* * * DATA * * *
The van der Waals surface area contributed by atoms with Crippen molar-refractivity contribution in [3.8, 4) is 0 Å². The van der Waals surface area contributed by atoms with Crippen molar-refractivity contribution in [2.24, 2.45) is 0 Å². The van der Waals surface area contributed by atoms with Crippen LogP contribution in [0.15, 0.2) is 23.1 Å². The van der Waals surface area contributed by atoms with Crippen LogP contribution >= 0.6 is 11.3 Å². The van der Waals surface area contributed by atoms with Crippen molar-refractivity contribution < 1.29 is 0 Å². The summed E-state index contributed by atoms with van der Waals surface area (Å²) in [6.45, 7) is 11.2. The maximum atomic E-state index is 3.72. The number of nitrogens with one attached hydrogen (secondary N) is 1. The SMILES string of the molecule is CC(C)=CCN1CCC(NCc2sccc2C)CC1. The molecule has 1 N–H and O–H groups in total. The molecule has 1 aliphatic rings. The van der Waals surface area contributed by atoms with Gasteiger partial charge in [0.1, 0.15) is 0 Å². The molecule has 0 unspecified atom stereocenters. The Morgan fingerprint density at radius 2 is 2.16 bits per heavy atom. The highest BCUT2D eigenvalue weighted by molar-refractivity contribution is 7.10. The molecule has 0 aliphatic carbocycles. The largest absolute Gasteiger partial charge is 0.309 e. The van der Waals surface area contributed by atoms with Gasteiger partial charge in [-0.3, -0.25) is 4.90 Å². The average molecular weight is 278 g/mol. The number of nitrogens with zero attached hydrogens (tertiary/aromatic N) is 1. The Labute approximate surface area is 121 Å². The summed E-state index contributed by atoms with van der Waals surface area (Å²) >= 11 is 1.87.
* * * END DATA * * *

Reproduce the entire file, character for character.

The van der Waals surface area contributed by atoms with Crippen molar-refractivity contribution in [3.8, 4) is 0 Å². The van der Waals surface area contributed by atoms with Crippen molar-refractivity contribution in [2.24, 2.45) is 0 Å². The van der Waals surface area contributed by atoms with Crippen LogP contribution in [0.15, 0.2) is 23.1 Å². The van der Waals surface area contributed by atoms with Crippen LogP contribution >= 0.6 is 11.3 Å². The van der Waals surface area contributed by atoms with Crippen molar-refractivity contribution < 1.29 is 0 Å². The summed E-state index contributed by atoms with van der Waals surface area (Å²) in [6.45, 7) is 11.2. The maximum atomic E-state index is 3.72. The number of nitrogens with one attached hydrogen (secondary N) is 1. The SMILES string of the molecule is CC(C)=CCN1CCC(NCc2sccc2C)CC1. The molecule has 1 N–H and O–H groups in total. The molecule has 1 aliphatic rings. The van der Waals surface area contributed by atoms with Gasteiger partial charge in [0.1, 0.15) is 0 Å². The molecule has 0 unspecified atom stereocenters. The Morgan fingerprint density at radius 2 is 2.16 bits per heavy atom. The highest BCUT2D eigenvalue weighted by molar-refractivity contribution is 7.10. The molecule has 0 aliphatic carbocycles. The largest absolute Gasteiger partial charge is 0.309 e. The van der Waals surface area contributed by atoms with Gasteiger partial charge in [-0.3, -0.25) is 4.90 Å². The average molecular weight is 278 g/mol. The number of nitrogens with zero attached hydrogens (tertiary/aromatic N) is 1. The Labute approximate surface area is 121 Å². The summed E-state index contributed by atoms with van der Waals surface area (Å²) >= 11 is 1.87.